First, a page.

The next book I read was No Cure for Love by Peter Robinson, one of his standalone novels, and the only one that takes place almost entirely in Los Angeles. Sarah Broughton is the up-and-coming star of a new police series, Good Cop, Bad Cop, when she starts receiving creepy letters from someone who identifies himself only as “M”. Shortly before she is due to return home to England for the Christmas holidays, she receives a letter that is more personal than the last two, one that also demonstrates that the writer actually knows Sarah, for he refers to her as “little star” and calls her Sally, which was her name before she began starring on the TV show and changed it. She brings this letter to her producer, who passes it on to a detective friend of his, and gets reassurances that it probably wouldn’t escalate into a dangerous situation for Sarah. When, on the morning of her departure, she finds a dead body buried on the beach where she runs every morning, she reports it to the police, but is again reassured that the murder and the letters are probably not linked. She has a niggling feeling that the phrase “little star” means something for her, but she can’t quite remember what significance it has. She puts all of this out of her mind as she visits family in England, but when more letters arrive and another death occurs, she begins to take her situation more seriously, and delves into the hazy memories of her past to uncover clues that may lead the detectives to the murderer before it is too late. I’ve read this book before, but it has been reissued with a Forward by Michael Connelly on the 20th anniversary of its original publication. I reread it with the intention of reviewing it, but I was pretty disappointed in the novel on the whole. The writing didn’t flow as it does in other novels, and it felt forced, sort of the way I feel when I wear bright colours just to try something different, but can’t wait to get home and change into what I’m really comfortable in, blacks, browns, grays, and greens. It was pretty graphic, and Robinson used profanity in abundance, and in my opinion, this was totally unnecessary. I had to keep reminding myself that this was written 20 years ago, and nothing has been changed, but it was still hard to really “enjoy” the book. So I opted not to write a review, as I wouldn’t want to write an unfavourable review of one of Robinson’s books when he is really an awesome writer. I just think maybe he should stick with the very suspenseful books he’s so good at writing, British mysteries. He clearly has a fondness for California, though, as the location crops up in other novels of his: the main character in Before the Poison, Chris Lowndes, writes music scores for Hollywood films, but returns home to Yorkshire following the sudden death of his wife; and at the beginning of the novel Bad Boy, DCI Alan Banks is on an extended vacation in California following a particularly difficult case. I guess I would only recommend No Cure for Love to existing Robinson fans, as I don’t really feel that it justly represents his talent as a writer, and even for existing fans, it’s not really one of his best, so better to stick to his other books. If you’ve only read his “DCI Banks” series and want to try a standalone, I would definitely recommend Before the Poison or his early mystery Caedmon’s Song.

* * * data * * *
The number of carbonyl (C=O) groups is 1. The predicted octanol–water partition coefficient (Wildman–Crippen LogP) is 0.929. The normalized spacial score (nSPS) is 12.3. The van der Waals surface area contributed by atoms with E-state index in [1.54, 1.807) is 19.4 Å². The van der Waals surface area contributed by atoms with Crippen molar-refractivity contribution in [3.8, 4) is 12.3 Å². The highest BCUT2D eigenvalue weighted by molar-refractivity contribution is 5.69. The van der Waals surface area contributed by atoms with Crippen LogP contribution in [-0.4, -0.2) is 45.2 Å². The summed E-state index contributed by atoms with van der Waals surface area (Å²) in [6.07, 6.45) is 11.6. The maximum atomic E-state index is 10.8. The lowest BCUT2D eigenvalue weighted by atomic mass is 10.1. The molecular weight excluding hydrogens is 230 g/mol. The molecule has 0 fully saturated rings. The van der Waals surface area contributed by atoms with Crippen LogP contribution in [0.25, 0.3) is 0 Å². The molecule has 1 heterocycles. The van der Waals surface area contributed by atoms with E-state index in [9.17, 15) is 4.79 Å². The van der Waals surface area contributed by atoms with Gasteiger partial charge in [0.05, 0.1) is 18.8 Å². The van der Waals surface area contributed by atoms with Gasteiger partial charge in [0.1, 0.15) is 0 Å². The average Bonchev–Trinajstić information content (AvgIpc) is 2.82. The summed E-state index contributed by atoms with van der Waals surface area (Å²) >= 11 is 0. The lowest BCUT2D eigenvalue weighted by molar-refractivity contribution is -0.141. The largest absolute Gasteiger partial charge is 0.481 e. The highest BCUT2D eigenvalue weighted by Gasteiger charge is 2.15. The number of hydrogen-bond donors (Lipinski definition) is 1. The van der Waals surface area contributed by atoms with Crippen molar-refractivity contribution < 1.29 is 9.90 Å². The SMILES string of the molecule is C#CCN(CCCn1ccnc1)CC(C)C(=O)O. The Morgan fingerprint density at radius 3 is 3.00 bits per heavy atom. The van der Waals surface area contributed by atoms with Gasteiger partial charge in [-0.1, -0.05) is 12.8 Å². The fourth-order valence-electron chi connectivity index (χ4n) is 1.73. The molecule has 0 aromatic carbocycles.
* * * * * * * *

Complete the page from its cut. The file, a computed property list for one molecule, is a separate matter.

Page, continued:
And I finished listening to two audiobooks this past week. The first was also a Young Adult novel, Little Brother by Cory Doctorow, a book my husband and I have been listening to since our extended summer driving trips began in July. This novel, which my good friend in Toronto has been urging me to read for a couple of years now, is told from the point of view of Marcus, or W1n5t0n/M1k3y, a high school student/computer whiz who, after skipping out of school early one day, is caught in the aftermath of a terrorist bomb attack on a major San Francisco commuter bridge. He and his group of friends are taken to a prison, tortured and interrogated for days by the Department of Homeland Security (DHS) before being released and instructed to tell no one of their experiences in the prison. What follows is an infringement of their Bill of Rights as freedoms and liberties are stripped one after another in the name of tightened security measures as implemented by the DHS. Marcus takes on the responsibility of forming an underground computer network to bypass these security measures and restore the rights and freedoms to the citizens of San Francisco, but his endeavours may be backfiring, endangering the freedom of more individuals, including the girl he loves, or possibly even putting their lives at risk. The narrator did an excellent job of representing Marcus’s plight and sounding like a teenager who was in the wrong place at the wrong time, and I’m glad to have finally had the opportunity to “read” this book, which is in the YA collection at both my schools’ libraries. I don’t think it’s really appropriate for my students, being better suited to high school-aged readers, but it was an award winner (the White Pine award, which is grades 9-12), so I will keep it in the libraries. It was definitely an interesting book, and tackled difficult issues about freedom and security, questioning who controls these things that we generally take for granted. I’m not sure if I will give a book talk about this novel for my grade 8 students when we meet in September… I will have to give it some more thought.